If you want to use Oracle's way of computing these differences, try getting the "year to month" interval between the dates, then getting the "day to second" interval that remains. You need to watch out for rounding: if the difference between two dates is 20 days, the INTERVAL YEAR TO MONTH between them will be '+00-01'.

                         

                        In the following code:

                        • lines 1 through 29 create test data with different combinations of differences
                        • line 32 gets the rounded difference in years and months between the two dates
                        • lines 33 through 36 correct for the rounding
                        • line 41 gets the remaining "day to second" interval
                        • You can now use the EXTRACT function to get all the bits you want.

                         

                        with iyms(iym) as (
                          select interval '0' year from dual union all
                          select interval '2' month from dual union all
                          select interval '1' year from dual union all
                          select interval '1-2' year to month from dual
                        )
                        , idss(ids) as (
                          select interval '+00 00:00:00' day to second from dual union all
                          select interval '+03 00:00:00' day to second from dual union all
                          select interval '+00 04:00:00' day to second from dual union all
                          select interval '+03 04:00:00' day to second from dual union all
                          select interval '+00 00:05:00' day to second from dual union all
                          select interval '+03 00:05:00' day to second from dual union all
                          select interval '+00 04:05:00' day to second from dual union all
                          select interval '+03 04:05:00' day to second from dual union all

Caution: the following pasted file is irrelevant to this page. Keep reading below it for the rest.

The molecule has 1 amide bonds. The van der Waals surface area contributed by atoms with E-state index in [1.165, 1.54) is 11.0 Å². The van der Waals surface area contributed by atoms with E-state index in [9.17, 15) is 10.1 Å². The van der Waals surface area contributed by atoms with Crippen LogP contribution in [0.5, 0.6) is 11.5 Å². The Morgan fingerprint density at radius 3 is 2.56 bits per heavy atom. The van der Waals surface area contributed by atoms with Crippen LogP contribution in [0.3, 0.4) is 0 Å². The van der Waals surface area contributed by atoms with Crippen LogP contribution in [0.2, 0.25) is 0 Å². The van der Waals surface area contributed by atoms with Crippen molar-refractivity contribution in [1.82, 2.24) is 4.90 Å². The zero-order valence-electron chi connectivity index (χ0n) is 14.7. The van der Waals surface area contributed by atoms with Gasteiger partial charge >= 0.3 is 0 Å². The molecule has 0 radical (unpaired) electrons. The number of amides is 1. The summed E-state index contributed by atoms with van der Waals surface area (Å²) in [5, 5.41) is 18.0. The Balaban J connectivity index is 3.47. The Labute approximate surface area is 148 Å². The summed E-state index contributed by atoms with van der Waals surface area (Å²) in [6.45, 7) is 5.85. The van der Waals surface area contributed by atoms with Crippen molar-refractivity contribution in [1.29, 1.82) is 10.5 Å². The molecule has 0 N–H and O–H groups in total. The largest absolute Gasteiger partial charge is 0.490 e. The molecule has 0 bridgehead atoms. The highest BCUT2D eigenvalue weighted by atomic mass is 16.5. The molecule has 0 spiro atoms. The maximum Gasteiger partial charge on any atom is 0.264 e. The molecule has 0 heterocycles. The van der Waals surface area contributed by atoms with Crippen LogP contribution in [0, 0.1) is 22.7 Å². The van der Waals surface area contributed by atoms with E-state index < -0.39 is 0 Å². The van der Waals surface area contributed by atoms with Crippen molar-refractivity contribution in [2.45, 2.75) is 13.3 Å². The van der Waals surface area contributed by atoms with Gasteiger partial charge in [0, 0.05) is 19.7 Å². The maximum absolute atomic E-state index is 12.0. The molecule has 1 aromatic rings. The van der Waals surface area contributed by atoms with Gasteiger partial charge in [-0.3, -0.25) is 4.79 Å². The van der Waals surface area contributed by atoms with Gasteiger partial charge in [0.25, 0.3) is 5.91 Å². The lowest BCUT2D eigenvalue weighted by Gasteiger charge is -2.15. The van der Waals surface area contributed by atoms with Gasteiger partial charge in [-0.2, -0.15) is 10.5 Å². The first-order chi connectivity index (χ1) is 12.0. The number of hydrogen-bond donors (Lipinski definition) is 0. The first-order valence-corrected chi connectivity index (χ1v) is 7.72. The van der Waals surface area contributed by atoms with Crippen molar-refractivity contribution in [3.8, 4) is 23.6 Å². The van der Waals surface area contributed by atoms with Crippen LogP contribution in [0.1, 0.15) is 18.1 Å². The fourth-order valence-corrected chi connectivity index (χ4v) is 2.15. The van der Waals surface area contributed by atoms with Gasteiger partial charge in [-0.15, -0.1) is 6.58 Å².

select interval '+00 00:00:06' day to second from dual union all
                          select interval '+03 00:00:06' day to second from dual union all
                          select interval '+00 04:00:06' day to second from dual union all
                          select interval '+03 04:00:06' day to second from dual union all
                          select interval '+00 00:05:06' day to second from dual union all
                          select interval '+03 00:05:06' day to second from dual union all
                          select interval '+00 04:05:06' day to second from dual union all
                          select interval '+03 04:05:06' day to second from dual
                        )
                        , dates as(
                          select date '2019-02-28' date_from, 
                            date '2019-02-28' + iym + ids date_to
                          from iyms, idss
                        )
                        , with_iym as (
                          select date_from, date_to,
                            (date_to - date_from) year to month
                              - case when date_from + (date_to - date_from) year to month > date_to
                                  then interval '1' month
                                  else interval '0' month
                                end
                            iym
                          from dates
                        )
                        select with_iym.*,
                        (date_to - (date_from + iym)) day to second ids
                        from with_iym
                        order by 3,4;
                        
                        DATE_FROM            DATE_TO              IYM     IDS                   
                        2019-02-28 00:00:00  2019-02-28 00:00:00  +00-00  +00 00:00:00.000000    
                        2019-02-28 00:00:00  2019-02-28 00:00:06  +00-00  +00 00:00:06.000000    
                        2019-02-28 00:00:00  2019-02-28 00:05:00  +00-00  +00 00:05:00.000000    
                        2019-02-28 00:00:00  2019-02-28 00:05:06  +00-00  +00 00:05:06.000000    
                        2019-02-28 00:00:00  2019-02-28 04:00:00  +00-00  +00 04:00:00.000000    
                        2019-02-28 00:00:00  2019-02-28 04:00:06  +00-00  +00 04:00:06.000000    
                        2019-02-28 00:00:00  2019-02-28 04:05:00  +00-00  +00 04:05:00.000000    
                        2019-02-28 00:00:00  2019-02-28 04:05:06  +00-00  +00 04:05:06.000000    
                        2019-02-28 00:00:00  2019-03-03 00:00:00  +00-00  +03 00:00:00.000000    
                        2019-02-28 00:00:00  2019-03-03 00:00:06  +00-00  +03 00:00:06.000000    
                        2019-02-28 00:00:00  2019-03-03 00:05:00  +00-00  +03 00:05:00.000000    
                        2019-02-28 00:00:00  2019-03-03 00:05:06  +00-00  +03 00:05:06.000000    
                        2019-02-28 00:00:00  2019-03-03 04:00:00  +00-00  +03 04:00:00.000000    
                        2019-02-28 00:00:00  2019-03-03 04:00:06  +00-00  +03 04:00:06.000000    
                        2019-02-28 00:00:00  2019-03-03 04:05:00  +00-00  +03 04:05:00.000000